Let $X$ be an isotropic random vector (i.e. $E[XX^T]=I_n$) and $X$ takes value in a finite set $S \subset\mathbb R^n$. If $X$ is a sub-Gaussian random vector and the norm $\|X\|_{\psi_2}\le C$ where $C$ is a constant, it will imply that $S$ is expoentially large with dimension $n$.

Note that $X$ is said to be sub-Gaussian with norm $K$ iff the marginal distribution in any direction is a sub-Gaussian with norm less or equal than $K$.

For example, if $X$ is uniformly distributed in $\{-1,+1\}^n$, then $X$ is a sub-Gaussian random vector with constant norm but now $|S|=2^n$. (It can be proved)

How can I prove the proposition? I just have no idea to deal with the "exponential" proof. Thank you!


If $(Z_i)_{1 \leq i \leq N}$ are scalar random variables with $\|Z_i\|_{\Psi_2} \leq C$, then $\mathbf{E} \max Z_i \leq CC'\sqrt{\log N}$ by the usual union bound argument.

Now let $X$ be an isotropic random vector in $\mathbf{R}^n$ such that $\|\langle X,\theta \rangle \|_{\Psi_2} \leq C $ for every unit vector $\theta$, and let $S$ be the support of $X$. Choose a number $A$ such that $S$ is contained in the ball of radius $A\sqrt{n}$. Since (denoting by $\|\cdot\|$ the Euclidean norm) $$ ||X||^2 \leq \sup_{x \in S} |\langle X,x\rangle|, $$ it follows from the aforementioned estimate that $$ n = \mathbf{E} ||X||^2 \leq A \sqrt{n} CC'\sqrt{\log |S|}.$$ In particular, we get $|S| \geq \exp(c(A,C) n)$.

We are going to reduce to the situation where $A$ is bounded. To that end, take an isotropic subgaussian random vector $X$ with $||\langle X,\theta \rangle||_{\Psi_2} \leq C$. This implies in particular $\mathbf{E} \langle X,\theta \rangle^4 \leq 4C^2$ (possibly change $4$ into another number depending on which definition of $\|\cdot\|_{\psi_2}$ you use). Define a new random vector as $Y = X {\bf 1}_{\{ ||X|| \leq 4C \sqrt{n}\} }$. The vector $Y$ is not exactly isotropic but satisfies $\frac 12 I_n \leq \mathbf{E} YY^T \leq I_n$. This is because (by Cauchy-Schwarz and Markov inequalities) $$ \mathbf{E} \left[ \langle X,\theta \rangle^2 {\bf 1}_{\{||X|| > 4C \sqrt{n}\}} \right] \leq \left( \mathbf{E} \left[ \langle X,\theta \rangle^4 \right] \cdot \mathbf{P}(||X||^2 > 16C^2n)\right)^{1/2} \leq \sqrt{\frac{4C^2}{16C^2}} = \frac{1}{2}$$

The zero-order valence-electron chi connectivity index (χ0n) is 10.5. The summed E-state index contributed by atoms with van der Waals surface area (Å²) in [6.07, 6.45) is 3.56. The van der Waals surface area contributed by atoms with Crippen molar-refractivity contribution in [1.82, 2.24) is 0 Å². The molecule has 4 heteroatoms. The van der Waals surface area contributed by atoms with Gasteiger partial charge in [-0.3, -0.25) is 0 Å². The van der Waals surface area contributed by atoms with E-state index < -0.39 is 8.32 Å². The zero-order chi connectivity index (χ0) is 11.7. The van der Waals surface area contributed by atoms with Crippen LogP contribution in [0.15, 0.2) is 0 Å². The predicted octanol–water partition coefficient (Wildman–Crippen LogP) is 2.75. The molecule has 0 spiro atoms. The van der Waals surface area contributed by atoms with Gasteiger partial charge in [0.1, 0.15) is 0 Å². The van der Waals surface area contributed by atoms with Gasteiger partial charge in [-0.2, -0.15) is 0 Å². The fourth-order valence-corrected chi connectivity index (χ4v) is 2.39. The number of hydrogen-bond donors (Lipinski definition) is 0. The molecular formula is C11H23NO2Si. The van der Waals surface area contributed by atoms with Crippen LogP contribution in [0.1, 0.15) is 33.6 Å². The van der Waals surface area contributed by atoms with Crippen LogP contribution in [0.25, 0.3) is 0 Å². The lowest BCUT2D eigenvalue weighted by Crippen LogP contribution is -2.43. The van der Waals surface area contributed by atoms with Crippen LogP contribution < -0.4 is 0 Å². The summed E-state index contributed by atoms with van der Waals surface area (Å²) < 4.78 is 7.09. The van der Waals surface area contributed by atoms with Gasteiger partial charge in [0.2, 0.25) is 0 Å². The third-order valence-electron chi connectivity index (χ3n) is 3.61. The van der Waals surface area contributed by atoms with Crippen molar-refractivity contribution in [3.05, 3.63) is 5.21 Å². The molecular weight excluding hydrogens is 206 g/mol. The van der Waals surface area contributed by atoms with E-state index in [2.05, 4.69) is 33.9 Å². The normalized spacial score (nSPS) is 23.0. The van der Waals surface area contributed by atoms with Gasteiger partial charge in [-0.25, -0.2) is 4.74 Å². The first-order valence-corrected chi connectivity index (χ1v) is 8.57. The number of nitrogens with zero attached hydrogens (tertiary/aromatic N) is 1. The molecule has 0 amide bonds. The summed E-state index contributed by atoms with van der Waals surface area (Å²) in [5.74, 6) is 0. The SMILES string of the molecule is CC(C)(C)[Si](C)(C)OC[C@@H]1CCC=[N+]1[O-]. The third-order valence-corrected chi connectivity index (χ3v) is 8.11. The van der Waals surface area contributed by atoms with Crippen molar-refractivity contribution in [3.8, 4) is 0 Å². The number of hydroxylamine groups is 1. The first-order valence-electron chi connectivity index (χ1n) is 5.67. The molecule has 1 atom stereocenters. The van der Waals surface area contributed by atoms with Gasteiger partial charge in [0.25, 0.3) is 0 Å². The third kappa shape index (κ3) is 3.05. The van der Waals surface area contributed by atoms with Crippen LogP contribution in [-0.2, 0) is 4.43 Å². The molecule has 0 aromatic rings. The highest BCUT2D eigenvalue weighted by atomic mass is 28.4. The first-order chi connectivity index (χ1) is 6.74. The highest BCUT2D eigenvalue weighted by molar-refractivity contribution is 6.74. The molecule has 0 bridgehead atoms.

We are now going to apply the first part of the argument to a linear image $\tilde{Y}$ of $Y$ which is isotropic. The random vector $\tilde{Y}$ is supported in the ball of radius $A\sqrt{n}$ for $A=8C$, and satisfies $\|\langle \tilde{Y},\theta \rangle \|_{\Psi_2} \leq 2C$, so the support of $Y$ (which is contained into $S \cup \{0\}$) contains at least $\exp(c(8C,2C)n)$ points.

  • $\begingroup$ Very nice! Only I don't see how and why you would use Paley--Zygmund, instead of just writing $E(a\cdot X)^2\,1_{\|X\|>\sqrt n}\le E\|X\|^2\,1_{\|X\|>\sqrt n}\to0$ as $n\to\infty$, for any unit vector $a$. $\endgroup$ – Iosif Pinelis Mar 22 '19 at 14:26
  • $\begingroup$ I wanted to compare 2nd with 4th moment. But yes there is a simpler argument along the lines you suggest, I will include it. $\endgroup$ – Guillaume Aubrun Mar 22 '19 at 14:34
  • $\begingroup$ Do you define $\tilde{Y}:=\text{E}(YY^T)^{-\frac{1}{2}}Y?$ If yes, could you explain how to get that $\lVert \langle \tilde{Y},\theta \rangle \rVert_{\psi_2}\leq 2C$ for all unit vectors $\theta$ holds. $\endgroup$ – Hugo10T Aug 15 '20 at 12:56
  • $\begingroup$ Yes $\tilde{Y} = T^{-1/2}(Y)$ for $T=\mathbf{E} [ YY^T]$. Now, observe that $\langle \tilde{Y}, \theta \rangle$ is the same as $\langle Y, T^{-1/2} \theta \rangle$ and therefore $\| \langle \tilde{Y}, \theta \rangle \|_{\psi_2} \leq C \|T^{-1/2} \theta \| \leq \sqrt{2}C$. $\endgroup$ – Guillaume Aubrun Aug 24 '20 at 8:15

This conjecture is false. Indeed, let, as in your example, $X$ be uniformly distributed on $\{-1,1\}^n$. Let $Y$ be a random vector uniformly distributed on the set $$S_Y:=\{\sqrt n\,e_1,-\sqrt n\,e_1,\dots,\sqrt n\,e_n,-\sqrt n\,e_n\},$$ where $(e_1,\dots,e_n)$ is the standard basis of $\mathbb R^n$. Then $EYY^T=I_n=EXX^T$. Also, $\|Y\|=\sqrt n=\|X\|$, where $\|\cdot\|$ is the Euclidean norm, so that $Y$ is sub-Gaussian in exactly the same sense as $X$ is. However, $|S_Y|=2n=o(e^{an})$ as $n\to\infty$ for any constant $a>0$.

  • 2
    $\begingroup$ I think the OP means by subgaussian that all 1-dimensional marginals of $X$ have to be (uniformly) subgaussian $\endgroup$ – Guillaume Aubrun Mar 22 '19 at 12:52
  • $\begingroup$ @GuillaumeAubrun : Where do you see any hint about or any mentioning of one-dimensional marginals? Rather to the contrary, in the description of the example in the OP only the constant norm of $X$ is mentioned. $\endgroup$ – Iosif Pinelis Mar 22 '19 at 13:11
  • $\begingroup$ I've seen this terminology used by people working in high-dimensional probability/convex geometry $\endgroup$ – Guillaume Aubrun Mar 22 '19 at 13:29
  • $\begingroup$ But why do you think that usage would apply here, especially given that in the description of the example in the OP only the constant norm of $X$ is mentioned? $\endgroup$ – Iosif Pinelis Mar 22 '19 at 13:33
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    $\begingroup$ I am sorry that I didn't give the definition of $\|\cdot\|_{\psi_2}$ of a random vector. It has the same meaning as @Guillaume Aubrun said. I have added it in the question. $\endgroup$ – zbh2047 Mar 22 '19 at 13:48

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